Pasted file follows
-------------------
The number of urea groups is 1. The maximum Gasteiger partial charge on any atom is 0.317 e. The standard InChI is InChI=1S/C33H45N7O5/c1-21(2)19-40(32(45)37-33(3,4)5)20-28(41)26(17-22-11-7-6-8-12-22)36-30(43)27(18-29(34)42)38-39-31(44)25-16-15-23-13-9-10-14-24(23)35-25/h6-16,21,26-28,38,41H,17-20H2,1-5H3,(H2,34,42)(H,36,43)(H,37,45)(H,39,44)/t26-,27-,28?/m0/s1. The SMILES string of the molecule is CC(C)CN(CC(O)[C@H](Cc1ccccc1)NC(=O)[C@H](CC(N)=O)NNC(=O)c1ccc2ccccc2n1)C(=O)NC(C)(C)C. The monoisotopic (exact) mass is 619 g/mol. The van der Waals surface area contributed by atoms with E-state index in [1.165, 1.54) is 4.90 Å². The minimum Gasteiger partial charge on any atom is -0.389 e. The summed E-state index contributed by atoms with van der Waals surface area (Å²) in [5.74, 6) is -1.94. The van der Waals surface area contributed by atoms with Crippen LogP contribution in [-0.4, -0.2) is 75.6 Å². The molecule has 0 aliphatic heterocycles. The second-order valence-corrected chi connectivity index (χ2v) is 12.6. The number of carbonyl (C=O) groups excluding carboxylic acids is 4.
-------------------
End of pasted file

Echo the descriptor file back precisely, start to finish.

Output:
The number of urea groups is 1. The maximum Gasteiger partial charge on any atom is 0.317 e. The standard InChI is InChI=1S/C33H45N7O5/c1-21(2)19-40(32(45)37-33(3,4)5)20-28(41)26(17-22-11-7-6-8-12-22)36-30(43)27(18-29(34)42)38-39-31(44)25-16-15-23-13-9-10-14-24(23)35-25/h6-16,21,26-28,38,41H,17-20H2,1-5H3,(H2,34,42)(H,36,43)(H,37,45)(H,39,44)/t26-,27-,28?/m0/s1. The SMILES string of the molecule is CC(C)CN(CC(O)[C@H](Cc1ccccc1)NC(=O)[C@H](CC(N)=O)NNC(=O)c1ccc2ccccc2n1)C(=O)NC(C)(C)C. The monoisotopic (exact) mass is 619 g/mol. The van der Waals surface area contributed by atoms with E-state index in [1.165, 1.54) is 4.90 Å². The minimum Gasteiger partial charge on any atom is -0.389 e. The summed E-state index contributed by atoms with van der Waals surface area (Å²) in [5.74, 6) is -1.94. The van der Waals surface area contributed by atoms with Crippen LogP contribution in [-0.4, -0.2) is 75.6 Å². The molecule has 0 aliphatic heterocycles. The second-order valence-corrected chi connectivity index (χ2v) is 12.6. The number of carbonyl (C=O) groups excluding carboxylic acids is 4.